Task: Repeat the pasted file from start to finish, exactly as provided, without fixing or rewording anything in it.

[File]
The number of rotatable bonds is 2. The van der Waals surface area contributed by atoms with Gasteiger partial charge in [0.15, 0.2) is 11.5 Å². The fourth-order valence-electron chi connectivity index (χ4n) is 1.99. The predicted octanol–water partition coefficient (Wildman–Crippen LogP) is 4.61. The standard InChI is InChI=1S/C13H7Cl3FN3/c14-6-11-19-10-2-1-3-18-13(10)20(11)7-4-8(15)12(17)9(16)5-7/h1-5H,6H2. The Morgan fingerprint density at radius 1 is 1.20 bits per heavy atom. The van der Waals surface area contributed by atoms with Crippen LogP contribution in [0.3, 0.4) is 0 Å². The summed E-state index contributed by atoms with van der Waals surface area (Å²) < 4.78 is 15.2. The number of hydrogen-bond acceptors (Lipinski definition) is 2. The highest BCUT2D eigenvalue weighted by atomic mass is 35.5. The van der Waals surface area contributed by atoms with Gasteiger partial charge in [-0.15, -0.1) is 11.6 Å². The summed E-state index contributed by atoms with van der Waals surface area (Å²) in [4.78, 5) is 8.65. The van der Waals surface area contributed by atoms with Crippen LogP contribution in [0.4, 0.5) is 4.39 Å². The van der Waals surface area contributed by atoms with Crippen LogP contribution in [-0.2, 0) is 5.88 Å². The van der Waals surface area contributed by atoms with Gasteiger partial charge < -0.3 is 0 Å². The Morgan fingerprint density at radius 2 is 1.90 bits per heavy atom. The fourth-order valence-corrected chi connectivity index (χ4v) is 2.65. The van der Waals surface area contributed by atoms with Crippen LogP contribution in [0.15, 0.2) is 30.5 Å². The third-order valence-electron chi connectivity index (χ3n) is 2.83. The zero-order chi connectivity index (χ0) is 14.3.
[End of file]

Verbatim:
The number of rotatable bonds is 2. The van der Waals surface area contributed by atoms with Gasteiger partial charge in [0.15, 0.2) is 11.5 Å². The fourth-order valence-electron chi connectivity index (χ4n) is 1.99. The predicted octanol–water partition coefficient (Wildman–Crippen LogP) is 4.61. The standard InChI is InChI=1S/C13H7Cl3FN3/c14-6-11-19-10-2-1-3-18-13(10)20(11)7-4-8(15)12(17)9(16)5-7/h1-5H,6H2. The Morgan fingerprint density at radius 1 is 1.20 bits per heavy atom. The van der Waals surface area contributed by atoms with Crippen LogP contribution in [0.3, 0.4) is 0 Å². The summed E-state index contributed by atoms with van der Waals surface area (Å²) < 4.78 is 15.2. The number of hydrogen-bond acceptors (Lipinski definition) is 2. The highest BCUT2D eigenvalue weighted by atomic mass is 35.5. The van der Waals surface area contributed by atoms with Gasteiger partial charge in [-0.15, -0.1) is 11.6 Å². The summed E-state index contributed by atoms with van der Waals surface area (Å²) in [4.78, 5) is 8.65. The van der Waals surface area contributed by atoms with Crippen LogP contribution in [0.4, 0.5) is 4.39 Å². The van der Waals surface area contributed by atoms with Crippen LogP contribution in [-0.2, 0) is 5.88 Å². The van der Waals surface area contributed by atoms with Gasteiger partial charge < -0.3 is 0 Å². The Morgan fingerprint density at radius 2 is 1.90 bits per heavy atom. The fourth-order valence-corrected chi connectivity index (χ4v) is 2.65. The van der Waals surface area contributed by atoms with Crippen LogP contribution in [0.15, 0.2) is 30.5 Å². The third-order valence-electron chi connectivity index (χ3n) is 2.83. The zero-order chi connectivity index (χ0) is 14.3.